So that's an interesting firearm choice for his character.

The preview for Episode 5 at the end of Episode 4 showed McConaughey's Cohle with what appeared to be a Glock 17 1st 
generation, well visible as he bends down to view a "devil's web" made of intricately arranged sticks. This would have been period correct for law enforcement in 1995. I'm not sure when Gen 2 came out for the Model 17, although I'm sure Wikipedia says, but many guys I knew were still carrying the early Glocks without finger grooves through the 90's. 

I could have sworn, and my friend Max agrees with me, that Cohle was packing a revolver also in the 1st or 2nd episode in the quick flashes I saw of their holstered weapons. I then began thinking in Episode 3 that it was some kind of semi-automatic pistol.

And of course we have Cohle's tool box arsenal and booze box. I saw a folding stock AKSM and a Desert Eagle in there, an ammo box, a couple of hand grenades, some mags, and probably something else interesting.

Of course, there were all kinds of guns at the end of Episode 4. I can't wait until someone who knows how to do screen grabs and such can get some pictures of what guns are appearing and starts a page at the INDEPENDENT MOVIE FIREARMS DATABASE for it. The IMFDB is a great place to see what guns are in what movies and shows. You wouldn't think it'd be possible in some instances to get a good screen grab from a real fast display scene but they've got some great shots there.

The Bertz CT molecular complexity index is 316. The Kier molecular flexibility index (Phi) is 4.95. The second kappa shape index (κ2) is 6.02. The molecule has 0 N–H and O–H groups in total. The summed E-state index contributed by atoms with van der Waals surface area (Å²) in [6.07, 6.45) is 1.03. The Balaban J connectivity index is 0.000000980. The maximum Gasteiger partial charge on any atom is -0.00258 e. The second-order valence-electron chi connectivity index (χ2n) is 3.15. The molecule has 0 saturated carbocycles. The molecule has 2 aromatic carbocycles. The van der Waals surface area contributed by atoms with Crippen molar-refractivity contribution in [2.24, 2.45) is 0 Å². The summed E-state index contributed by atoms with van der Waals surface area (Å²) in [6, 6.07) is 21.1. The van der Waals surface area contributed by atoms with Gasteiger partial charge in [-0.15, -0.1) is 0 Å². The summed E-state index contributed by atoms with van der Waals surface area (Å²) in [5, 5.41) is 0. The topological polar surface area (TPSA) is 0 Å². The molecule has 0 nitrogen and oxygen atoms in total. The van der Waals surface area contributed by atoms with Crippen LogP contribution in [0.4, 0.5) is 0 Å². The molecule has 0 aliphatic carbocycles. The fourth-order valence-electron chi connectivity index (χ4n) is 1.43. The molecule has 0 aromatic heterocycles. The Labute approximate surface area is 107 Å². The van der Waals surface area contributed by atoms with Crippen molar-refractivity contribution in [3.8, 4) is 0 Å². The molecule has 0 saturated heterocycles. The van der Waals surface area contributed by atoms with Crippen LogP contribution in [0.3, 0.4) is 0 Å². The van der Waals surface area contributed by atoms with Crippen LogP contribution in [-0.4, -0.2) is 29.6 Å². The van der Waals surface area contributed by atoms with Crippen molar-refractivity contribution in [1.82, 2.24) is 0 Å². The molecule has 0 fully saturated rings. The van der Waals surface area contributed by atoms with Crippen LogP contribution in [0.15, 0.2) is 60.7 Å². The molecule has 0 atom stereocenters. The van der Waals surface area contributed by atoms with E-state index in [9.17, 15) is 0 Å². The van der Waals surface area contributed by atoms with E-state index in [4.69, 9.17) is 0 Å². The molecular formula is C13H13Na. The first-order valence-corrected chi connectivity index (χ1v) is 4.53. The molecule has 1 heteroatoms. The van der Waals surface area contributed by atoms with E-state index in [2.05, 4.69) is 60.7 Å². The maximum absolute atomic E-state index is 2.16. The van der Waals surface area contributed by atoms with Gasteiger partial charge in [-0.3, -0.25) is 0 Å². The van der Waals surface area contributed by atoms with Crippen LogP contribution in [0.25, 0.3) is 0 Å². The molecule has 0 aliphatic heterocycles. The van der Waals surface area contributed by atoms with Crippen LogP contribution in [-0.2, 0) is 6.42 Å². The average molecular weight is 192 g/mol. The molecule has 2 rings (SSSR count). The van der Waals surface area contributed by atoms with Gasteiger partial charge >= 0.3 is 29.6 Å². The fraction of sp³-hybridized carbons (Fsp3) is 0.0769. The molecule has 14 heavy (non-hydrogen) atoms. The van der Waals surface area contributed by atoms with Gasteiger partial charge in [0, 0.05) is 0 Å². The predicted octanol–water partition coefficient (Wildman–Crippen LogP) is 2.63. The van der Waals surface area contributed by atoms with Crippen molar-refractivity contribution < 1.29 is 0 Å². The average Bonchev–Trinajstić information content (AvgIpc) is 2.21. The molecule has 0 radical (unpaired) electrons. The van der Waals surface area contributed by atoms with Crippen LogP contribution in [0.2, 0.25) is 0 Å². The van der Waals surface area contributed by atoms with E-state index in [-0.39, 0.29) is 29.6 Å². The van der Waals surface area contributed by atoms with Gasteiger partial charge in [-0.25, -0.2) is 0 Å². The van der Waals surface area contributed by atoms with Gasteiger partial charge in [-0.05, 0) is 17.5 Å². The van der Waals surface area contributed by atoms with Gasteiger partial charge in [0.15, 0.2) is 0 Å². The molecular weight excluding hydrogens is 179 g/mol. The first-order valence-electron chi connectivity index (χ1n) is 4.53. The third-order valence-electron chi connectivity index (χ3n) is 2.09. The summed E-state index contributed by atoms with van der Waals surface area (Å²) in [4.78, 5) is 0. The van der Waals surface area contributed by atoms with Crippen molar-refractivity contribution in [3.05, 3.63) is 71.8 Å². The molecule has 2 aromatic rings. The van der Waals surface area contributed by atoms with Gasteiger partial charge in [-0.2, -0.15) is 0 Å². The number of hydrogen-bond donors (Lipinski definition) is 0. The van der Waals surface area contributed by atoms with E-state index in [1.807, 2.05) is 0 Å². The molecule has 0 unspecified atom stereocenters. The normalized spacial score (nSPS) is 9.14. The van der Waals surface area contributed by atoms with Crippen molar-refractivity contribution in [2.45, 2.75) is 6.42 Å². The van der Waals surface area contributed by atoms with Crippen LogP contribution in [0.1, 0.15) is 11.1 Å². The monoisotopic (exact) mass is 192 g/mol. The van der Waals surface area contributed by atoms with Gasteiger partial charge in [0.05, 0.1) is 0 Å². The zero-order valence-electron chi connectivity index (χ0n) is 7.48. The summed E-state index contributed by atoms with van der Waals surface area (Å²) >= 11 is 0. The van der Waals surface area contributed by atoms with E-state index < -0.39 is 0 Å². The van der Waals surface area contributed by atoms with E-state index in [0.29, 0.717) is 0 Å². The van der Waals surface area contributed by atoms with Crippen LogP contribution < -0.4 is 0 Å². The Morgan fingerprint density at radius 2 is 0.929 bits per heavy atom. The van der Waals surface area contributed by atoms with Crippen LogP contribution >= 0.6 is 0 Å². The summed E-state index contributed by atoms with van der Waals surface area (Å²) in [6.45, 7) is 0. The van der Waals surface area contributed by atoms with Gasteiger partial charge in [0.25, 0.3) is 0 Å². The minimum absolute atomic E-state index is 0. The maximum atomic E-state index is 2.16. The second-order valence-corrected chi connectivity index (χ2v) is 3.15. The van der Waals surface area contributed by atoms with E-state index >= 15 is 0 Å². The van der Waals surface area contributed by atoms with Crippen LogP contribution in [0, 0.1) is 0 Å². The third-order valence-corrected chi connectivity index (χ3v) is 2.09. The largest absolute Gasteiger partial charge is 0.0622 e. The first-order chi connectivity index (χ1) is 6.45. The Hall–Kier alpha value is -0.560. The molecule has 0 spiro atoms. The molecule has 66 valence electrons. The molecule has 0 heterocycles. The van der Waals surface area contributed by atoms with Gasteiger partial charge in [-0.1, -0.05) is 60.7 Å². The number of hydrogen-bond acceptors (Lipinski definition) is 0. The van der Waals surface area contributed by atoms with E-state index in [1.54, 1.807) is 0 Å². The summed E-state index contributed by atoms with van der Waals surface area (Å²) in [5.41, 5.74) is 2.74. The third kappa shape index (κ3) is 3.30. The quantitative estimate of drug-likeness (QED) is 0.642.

I'm not the type to nitpick an error in a show set at a certain time. Not a big deal and those mistakes happen all the time, but when movie armorers get it right, well that's something to be mentioned. 

There were some shows where I thought they were using certain guns but I was wrong for years about what guns were used and many others where I just didn't know what kind of guns were used. It settled some disagreements among different friends. For example, in a few of those more popular early Steven Seagal movies from the early 90's, I thought he was using a Browning Hi-Power. But the screen grabs clearly shows 1911s all the way.

It'd be nice to see some more of the older TV shows covered on their site. If I had the tech know-how or the time to learn and do it, I'd like to add a few shows. Barnaby Jones is one. I don't have any Barnaby Jones archives, but someone does, and I'd be curious to know what kind of revolver he toted. As I recall, it was a blued K frame size with a 4" (tapered?) barrel, maybe a Colt or a Smith.

Finally, back to True Detective, it looked like Cohle had some kind of Sig handgun during the final six minutes of episode 4, as I thought I saw a hammer and the slide/frame was tapered in a way that a Glock isn't. I suppose it could have been some kind of other DA semi-auto with a hammer. At one point when they were still in the project apartment, I thought it was either a Smith and Wesson 30xx of some sort or a Sig Model 39. Did anyone get a good look at an identifying feature of his hold-up handgun?

I would agree with some of the magazine articles I've read calling it the best thing on TV right now. It's a great show.

No comments:

Post a Comment